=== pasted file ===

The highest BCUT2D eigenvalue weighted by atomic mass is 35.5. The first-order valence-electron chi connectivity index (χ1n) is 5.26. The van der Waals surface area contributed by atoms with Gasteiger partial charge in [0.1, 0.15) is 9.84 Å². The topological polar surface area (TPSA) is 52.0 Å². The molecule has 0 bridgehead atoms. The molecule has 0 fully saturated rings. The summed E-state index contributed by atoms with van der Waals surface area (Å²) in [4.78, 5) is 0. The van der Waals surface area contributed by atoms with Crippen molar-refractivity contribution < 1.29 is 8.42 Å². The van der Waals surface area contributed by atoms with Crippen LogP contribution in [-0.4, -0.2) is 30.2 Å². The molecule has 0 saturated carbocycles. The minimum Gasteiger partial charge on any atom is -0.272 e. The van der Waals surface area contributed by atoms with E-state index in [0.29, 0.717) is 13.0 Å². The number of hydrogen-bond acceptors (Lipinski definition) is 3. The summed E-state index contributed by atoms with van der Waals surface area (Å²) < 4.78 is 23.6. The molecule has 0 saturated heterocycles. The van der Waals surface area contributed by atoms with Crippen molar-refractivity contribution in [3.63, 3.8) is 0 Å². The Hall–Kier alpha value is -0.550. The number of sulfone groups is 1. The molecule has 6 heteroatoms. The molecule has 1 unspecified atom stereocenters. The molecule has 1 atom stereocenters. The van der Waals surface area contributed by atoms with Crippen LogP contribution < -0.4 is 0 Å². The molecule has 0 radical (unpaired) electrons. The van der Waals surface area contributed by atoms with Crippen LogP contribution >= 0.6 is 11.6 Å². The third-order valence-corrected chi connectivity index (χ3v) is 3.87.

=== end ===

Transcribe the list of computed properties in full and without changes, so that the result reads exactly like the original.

The highest BCUT2D eigenvalue weighted by atomic mass is 35.5. The first-order valence-electron chi connectivity index (χ1n) is 5.26. The van der Waals surface area contributed by atoms with Gasteiger partial charge in [0.1, 0.15) is 9.84 Å². The topological polar surface area (TPSA) is 52.0 Å². The molecule has 0 bridgehead atoms. The molecule has 0 fully saturated rings. The summed E-state index contributed by atoms with van der Waals surface area (Å²) in [4.78, 5) is 0. The van der Waals surface area contributed by atoms with Crippen molar-refractivity contribution < 1.29 is 8.42 Å². The van der Waals surface area contributed by atoms with Crippen LogP contribution in [-0.4, -0.2) is 30.2 Å². The molecule has 0 saturated carbocycles. The minimum Gasteiger partial charge on any atom is -0.272 e. The van der Waals surface area contributed by atoms with E-state index in [0.29, 0.717) is 13.0 Å². The number of hydrogen-bond acceptors (Lipinski definition) is 3. The summed E-state index contributed by atoms with van der Waals surface area (Å²) < 4.78 is 23.6. The molecule has 0 saturated heterocycles. The van der Waals surface area contributed by atoms with Crippen molar-refractivity contribution in [3.63, 3.8) is 0 Å². The Hall–Kier alpha value is -0.550. The number of sulfone groups is 1. The molecule has 6 heteroatoms. The molecule has 1 unspecified atom stereocenters. The molecule has 1 atom stereocenters. The van der Waals surface area contributed by atoms with Crippen LogP contribution < -0.4 is 0 Å². The molecule has 0 radical (unpaired) electrons. The van der Waals surface area contributed by atoms with Crippen LogP contribution >= 0.6 is 11.6 Å². The third-order valence-corrected chi connectivity index (χ3v) is 3.87.